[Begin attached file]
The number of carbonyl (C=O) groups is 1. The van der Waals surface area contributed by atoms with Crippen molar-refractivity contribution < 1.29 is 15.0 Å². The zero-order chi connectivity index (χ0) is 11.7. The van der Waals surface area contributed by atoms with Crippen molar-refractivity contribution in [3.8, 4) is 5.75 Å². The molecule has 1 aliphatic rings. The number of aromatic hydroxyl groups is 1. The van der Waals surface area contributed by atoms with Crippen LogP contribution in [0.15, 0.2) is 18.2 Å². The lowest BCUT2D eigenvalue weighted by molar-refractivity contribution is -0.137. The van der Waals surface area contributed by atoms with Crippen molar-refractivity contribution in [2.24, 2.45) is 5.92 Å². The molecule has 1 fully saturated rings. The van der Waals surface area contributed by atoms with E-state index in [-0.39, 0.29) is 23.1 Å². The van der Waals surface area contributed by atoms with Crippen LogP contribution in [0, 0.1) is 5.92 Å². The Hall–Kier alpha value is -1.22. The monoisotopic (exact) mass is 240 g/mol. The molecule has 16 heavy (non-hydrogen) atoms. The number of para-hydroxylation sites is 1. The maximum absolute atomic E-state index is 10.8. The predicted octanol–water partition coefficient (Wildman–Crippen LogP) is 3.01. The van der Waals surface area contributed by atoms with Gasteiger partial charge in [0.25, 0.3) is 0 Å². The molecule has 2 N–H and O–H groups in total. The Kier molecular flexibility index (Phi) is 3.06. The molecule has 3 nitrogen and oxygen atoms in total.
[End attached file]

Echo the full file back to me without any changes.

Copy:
The number of carbonyl (C=O) groups is 1. The van der Waals surface area contributed by atoms with Crippen molar-refractivity contribution < 1.29 is 15.0 Å². The zero-order chi connectivity index (χ0) is 11.7. The van der Waals surface area contributed by atoms with Crippen molar-refractivity contribution in [3.8, 4) is 5.75 Å². The molecule has 1 aliphatic rings. The number of aromatic hydroxyl groups is 1. The van der Waals surface area contributed by atoms with Crippen LogP contribution in [0.15, 0.2) is 18.2 Å². The lowest BCUT2D eigenvalue weighted by molar-refractivity contribution is -0.137. The van der Waals surface area contributed by atoms with Crippen molar-refractivity contribution in [2.24, 2.45) is 5.92 Å². The molecule has 1 fully saturated rings. The van der Waals surface area contributed by atoms with E-state index in [-0.39, 0.29) is 23.1 Å². The van der Waals surface area contributed by atoms with Crippen LogP contribution in [0, 0.1) is 5.92 Å². The Hall–Kier alpha value is -1.22. The monoisotopic (exact) mass is 240 g/mol. The molecule has 16 heavy (non-hydrogen) atoms. The number of para-hydroxylation sites is 1. The maximum absolute atomic E-state index is 10.8. The predicted octanol–water partition coefficient (Wildman–Crippen LogP) is 3.01. The van der Waals surface area contributed by atoms with Gasteiger partial charge in [0.25, 0.3) is 0 Å². The molecule has 2 N–H and O–H groups in total. The Kier molecular flexibility index (Phi) is 3.06. The molecule has 3 nitrogen and oxygen atoms in total.